Jan Vesely on New Basketball Life, the Lost NBA, and All the Reasons Why | Wizards Blog Truth About It.net

Jan Vesely on New Basketball Life, the Lost NBA, and All the Reasons Why

Updated: October 31, 2014

[Ed. Note: Jan Vesely, #NeverForget … right? Don’t worry, we won’t. Washington’s 2011 first round draft pick, sixth overall, and the former Czech version of the American version of a very poor man’s Blake Griffin now finds himself back in Europe. Three NBA seasons (two teams), 162 games (25 starts), and 2,455 total minutes was the chance that Vesely got. Now, according to him, he was tired of having to prove himself. And thus, this summer’s retreat to a comfort zone. Boy Honza is not putting to bed his NBA dreams just yet, but he’s certainly got a long, long way to go before even having a chance at returning. Vesely recently sat down with the Czech basketball publication BasketMag.cz for an interview on an array of topics. TAI’s Czech correspondent, Lukas Kuba (@Luke_Mellow), provides a translation of that interview below. —Kyle W.]

Fenerbahce Ulker's Jan Vesely talking to the Czech media last week.

[Fenerbahce Ulker’s Jan Vesely talking to the Czech media last week.]

Jan Vesely on his end in the NBA (and potential return), beating Saty, connection with Obradovic, and reason for not representing the Czech national team

[via BasketMag.cz – October 23, 2014]

Jan Vesely on his summer decision-making process in regard to where he’ll play this season:

At that time (the beginning of free agency), I was in America and everybody had to wait until NBA teams signed the major stars. In the meantime, Fenerbahçe [Ulker] came calling. I let that aside for some time and waited to see if some NBA team would be interested in me, but those offers weren’t to my liking. For example, there was one offer for just one season and then (after the season) they would decide again what to do next. And it didn’t suit me, there was no assurance, and it’d be a lot of pressure on myself. In contrast, Fenerbahçe got me a two-year contract and the chance to play, so I took it as the most important [factor].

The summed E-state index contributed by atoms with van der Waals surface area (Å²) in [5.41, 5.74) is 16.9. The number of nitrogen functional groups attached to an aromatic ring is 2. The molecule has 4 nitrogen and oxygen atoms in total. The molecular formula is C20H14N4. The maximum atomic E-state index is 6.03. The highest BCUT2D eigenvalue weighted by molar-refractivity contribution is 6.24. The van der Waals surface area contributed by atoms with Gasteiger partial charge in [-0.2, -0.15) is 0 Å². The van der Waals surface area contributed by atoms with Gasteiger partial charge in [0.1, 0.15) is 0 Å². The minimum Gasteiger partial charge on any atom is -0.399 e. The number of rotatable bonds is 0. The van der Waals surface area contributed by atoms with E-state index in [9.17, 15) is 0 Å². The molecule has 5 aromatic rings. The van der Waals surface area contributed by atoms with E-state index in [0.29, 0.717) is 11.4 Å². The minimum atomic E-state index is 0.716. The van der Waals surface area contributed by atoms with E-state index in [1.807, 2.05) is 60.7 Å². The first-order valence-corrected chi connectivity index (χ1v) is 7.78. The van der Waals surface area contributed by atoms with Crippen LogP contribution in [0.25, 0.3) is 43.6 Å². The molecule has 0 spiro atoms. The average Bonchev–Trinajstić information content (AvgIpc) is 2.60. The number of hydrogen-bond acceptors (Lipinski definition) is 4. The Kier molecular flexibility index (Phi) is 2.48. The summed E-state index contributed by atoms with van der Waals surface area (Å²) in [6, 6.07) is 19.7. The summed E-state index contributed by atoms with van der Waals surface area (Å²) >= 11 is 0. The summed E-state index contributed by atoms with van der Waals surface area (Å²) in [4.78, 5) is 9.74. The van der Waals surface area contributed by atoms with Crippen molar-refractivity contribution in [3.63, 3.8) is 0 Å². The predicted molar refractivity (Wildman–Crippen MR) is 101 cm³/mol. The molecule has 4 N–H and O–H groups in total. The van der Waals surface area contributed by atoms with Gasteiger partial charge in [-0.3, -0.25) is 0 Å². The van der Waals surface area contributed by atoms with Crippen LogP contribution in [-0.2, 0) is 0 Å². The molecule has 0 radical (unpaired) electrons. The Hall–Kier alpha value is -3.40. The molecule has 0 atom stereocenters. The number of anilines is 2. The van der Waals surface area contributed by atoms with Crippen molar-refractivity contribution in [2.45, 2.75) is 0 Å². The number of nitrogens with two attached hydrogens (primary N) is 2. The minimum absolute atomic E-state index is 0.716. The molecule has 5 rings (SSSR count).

On which NBA team offered him the aforementioned one-year deal:

I wouldn’t want to comment on that.

On if his stint in Denver played a role in his decision making:

It did not. Those months in Denver I played more than in Washington, but it didn’t play any role. I just didn’t want to go somewhere where I had to prove again that I can play or to think about the fact that I had to show something (in order to play). I just want to play.

On if he heard from other European clubs, and the Real Madrid rumor:

There was some talk about Real way back during last season, but I just read about it. I don’t know anything about it. And there wasn’t any [European] offer before the Fenerbahçe one. 

On if the fact that Fenerbahçe has Serbians on the team influenced him to pick them:

Of course, the first question was who leads the team, and that is coach [Zeljko] Obradovic. It was the most important thing for me. It was always my dream to play under him, so I’m glad it came true.

Vesely with Fenerbahce coach Zeljko Obradovic.

[Vesely with Fenerbahce coach Zeljko Obradovic. — photos from the Turow Zgorzelec vs. Fenerbahce Ulker Euroleague game, courtesy of Basketmag.cz and Xbasket.net.]


On if coach Obradovic wanted him in the past, back when he was coaching Panathinaikos Athens and Jan was a Partizan Belgrade player: